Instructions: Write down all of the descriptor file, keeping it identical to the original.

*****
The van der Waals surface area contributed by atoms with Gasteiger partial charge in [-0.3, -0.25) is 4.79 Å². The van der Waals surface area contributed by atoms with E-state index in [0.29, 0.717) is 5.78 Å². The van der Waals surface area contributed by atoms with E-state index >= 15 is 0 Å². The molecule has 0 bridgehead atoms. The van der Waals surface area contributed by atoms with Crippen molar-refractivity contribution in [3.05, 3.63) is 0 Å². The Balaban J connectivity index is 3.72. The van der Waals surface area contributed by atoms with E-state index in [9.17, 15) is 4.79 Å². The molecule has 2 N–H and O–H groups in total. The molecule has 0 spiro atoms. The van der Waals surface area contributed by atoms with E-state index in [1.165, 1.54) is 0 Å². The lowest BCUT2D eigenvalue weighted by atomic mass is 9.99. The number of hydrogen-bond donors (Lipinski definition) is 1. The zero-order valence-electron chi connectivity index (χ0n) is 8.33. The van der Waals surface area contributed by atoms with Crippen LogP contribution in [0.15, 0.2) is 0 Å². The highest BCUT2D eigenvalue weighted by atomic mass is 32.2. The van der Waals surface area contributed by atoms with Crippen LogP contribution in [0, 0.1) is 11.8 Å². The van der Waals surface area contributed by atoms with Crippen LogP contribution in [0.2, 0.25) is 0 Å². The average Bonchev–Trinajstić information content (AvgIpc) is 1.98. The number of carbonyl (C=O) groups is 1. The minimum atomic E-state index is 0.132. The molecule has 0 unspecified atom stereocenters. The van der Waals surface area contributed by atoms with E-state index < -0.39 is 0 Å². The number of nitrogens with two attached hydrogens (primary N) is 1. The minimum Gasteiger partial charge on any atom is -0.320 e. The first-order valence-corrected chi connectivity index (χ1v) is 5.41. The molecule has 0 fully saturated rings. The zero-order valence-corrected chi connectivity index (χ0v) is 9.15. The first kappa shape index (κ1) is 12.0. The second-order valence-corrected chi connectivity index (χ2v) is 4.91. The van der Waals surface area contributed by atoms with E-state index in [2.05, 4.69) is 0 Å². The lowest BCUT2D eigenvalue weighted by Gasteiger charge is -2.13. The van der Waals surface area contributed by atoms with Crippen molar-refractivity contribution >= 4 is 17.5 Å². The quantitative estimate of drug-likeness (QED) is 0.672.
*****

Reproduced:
The van der Waals surface area contributed by atoms with Gasteiger partial charge in [-0.3, -0.25) is 4.79 Å². The van der Waals surface area contributed by atoms with E-state index in [0.29, 0.717) is 5.78 Å². The van der Waals surface area contributed by atoms with E-state index >= 15 is 0 Å². The molecule has 0 bridgehead atoms. The van der Waals surface area contributed by atoms with Crippen molar-refractivity contribution in [3.05, 3.63) is 0 Å². The Balaban J connectivity index is 3.72. The van der Waals surface area contributed by atoms with E-state index in [9.17, 15) is 4.79 Å². The molecule has 2 N–H and O–H groups in total. The molecule has 0 spiro atoms. The van der Waals surface area contributed by atoms with E-state index in [1.165, 1.54) is 0 Å². The lowest BCUT2D eigenvalue weighted by atomic mass is 9.99. The number of hydrogen-bond donors (Lipinski definition) is 1. The zero-order valence-electron chi connectivity index (χ0n) is 8.33. The van der Waals surface area contributed by atoms with Crippen LogP contribution in [0.15, 0.2) is 0 Å². The highest BCUT2D eigenvalue weighted by atomic mass is 32.2. The van der Waals surface area contributed by atoms with Crippen LogP contribution in [0, 0.1) is 11.8 Å². The van der Waals surface area contributed by atoms with Crippen LogP contribution in [0.2, 0.25) is 0 Å². The average Bonchev–Trinajstić information content (AvgIpc) is 1.98. The number of carbonyl (C=O) groups is 1. The minimum atomic E-state index is 0.132. The molecule has 0 unspecified atom stereocenters. The van der Waals surface area contributed by atoms with E-state index < -0.39 is 0 Å². The number of nitrogens with two attached hydrogens (primary N) is 1. The minimum Gasteiger partial charge on any atom is -0.320 e. The first-order valence-corrected chi connectivity index (χ1v) is 5.41. The molecule has 0 fully saturated rings. The zero-order valence-corrected chi connectivity index (χ0v) is 9.15. The first kappa shape index (κ1) is 12.0. The second-order valence-corrected chi connectivity index (χ2v) is 4.91. The van der Waals surface area contributed by atoms with E-state index in [2.05, 4.69) is 0 Å². The lowest BCUT2D eigenvalue weighted by Gasteiger charge is -2.13. The van der Waals surface area contributed by atoms with Crippen molar-refractivity contribution >= 4 is 17.5 Å². The quantitative estimate of drug-likeness (QED) is 0.672.